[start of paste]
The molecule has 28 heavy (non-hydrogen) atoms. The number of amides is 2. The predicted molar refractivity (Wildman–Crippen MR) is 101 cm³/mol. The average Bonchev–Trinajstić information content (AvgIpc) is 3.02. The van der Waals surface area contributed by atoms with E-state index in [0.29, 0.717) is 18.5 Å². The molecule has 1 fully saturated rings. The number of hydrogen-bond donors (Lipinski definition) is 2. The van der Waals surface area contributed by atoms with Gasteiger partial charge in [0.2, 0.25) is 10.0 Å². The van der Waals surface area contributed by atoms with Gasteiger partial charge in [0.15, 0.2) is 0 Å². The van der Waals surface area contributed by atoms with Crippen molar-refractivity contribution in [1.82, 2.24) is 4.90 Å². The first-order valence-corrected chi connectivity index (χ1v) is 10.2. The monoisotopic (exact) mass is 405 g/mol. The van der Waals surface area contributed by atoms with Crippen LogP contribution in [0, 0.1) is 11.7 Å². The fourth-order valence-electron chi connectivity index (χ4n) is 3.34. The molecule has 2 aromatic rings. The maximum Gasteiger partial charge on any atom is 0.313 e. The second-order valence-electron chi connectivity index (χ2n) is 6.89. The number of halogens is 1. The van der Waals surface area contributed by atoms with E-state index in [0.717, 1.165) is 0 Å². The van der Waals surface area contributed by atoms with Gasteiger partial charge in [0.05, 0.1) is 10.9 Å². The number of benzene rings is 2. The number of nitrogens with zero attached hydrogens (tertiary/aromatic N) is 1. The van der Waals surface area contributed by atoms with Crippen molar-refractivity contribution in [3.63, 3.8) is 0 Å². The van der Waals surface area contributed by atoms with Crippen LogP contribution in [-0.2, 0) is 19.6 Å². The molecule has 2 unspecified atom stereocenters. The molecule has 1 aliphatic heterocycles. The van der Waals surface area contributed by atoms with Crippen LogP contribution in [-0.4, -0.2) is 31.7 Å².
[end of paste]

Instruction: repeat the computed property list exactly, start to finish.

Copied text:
The molecule has 28 heavy (non-hydrogen) atoms. The number of amides is 2. The predicted molar refractivity (Wildman–Crippen MR) is 101 cm³/mol. The average Bonchev–Trinajstić information content (AvgIpc) is 3.02. The van der Waals surface area contributed by atoms with E-state index in [0.29, 0.717) is 18.5 Å². The molecule has 1 fully saturated rings. The number of hydrogen-bond donors (Lipinski definition) is 2. The van der Waals surface area contributed by atoms with Gasteiger partial charge in [0.2, 0.25) is 10.0 Å². The van der Waals surface area contributed by atoms with Gasteiger partial charge in [0.15, 0.2) is 0 Å². The van der Waals surface area contributed by atoms with Crippen molar-refractivity contribution in [1.82, 2.24) is 4.90 Å². The first-order valence-corrected chi connectivity index (χ1v) is 10.2. The monoisotopic (exact) mass is 405 g/mol. The van der Waals surface area contributed by atoms with Crippen LogP contribution in [0, 0.1) is 11.7 Å². The fourth-order valence-electron chi connectivity index (χ4n) is 3.34. The molecule has 2 aromatic rings. The maximum Gasteiger partial charge on any atom is 0.313 e. The second-order valence-electron chi connectivity index (χ2n) is 6.89. The number of halogens is 1. The van der Waals surface area contributed by atoms with E-state index in [0.717, 1.165) is 0 Å². The van der Waals surface area contributed by atoms with Gasteiger partial charge in [0.05, 0.1) is 10.9 Å². The number of benzene rings is 2. The number of nitrogens with zero attached hydrogens (tertiary/aromatic N) is 1. The van der Waals surface area contributed by atoms with Crippen molar-refractivity contribution in [3.63, 3.8) is 0 Å². The van der Waals surface area contributed by atoms with Crippen LogP contribution in [-0.2, 0) is 19.6 Å². The molecule has 2 unspecified atom stereocenters. The molecule has 1 aliphatic heterocycles. The van der Waals surface area contributed by atoms with Crippen LogP contribution in [-0.4, -0.2) is 31.7 Å².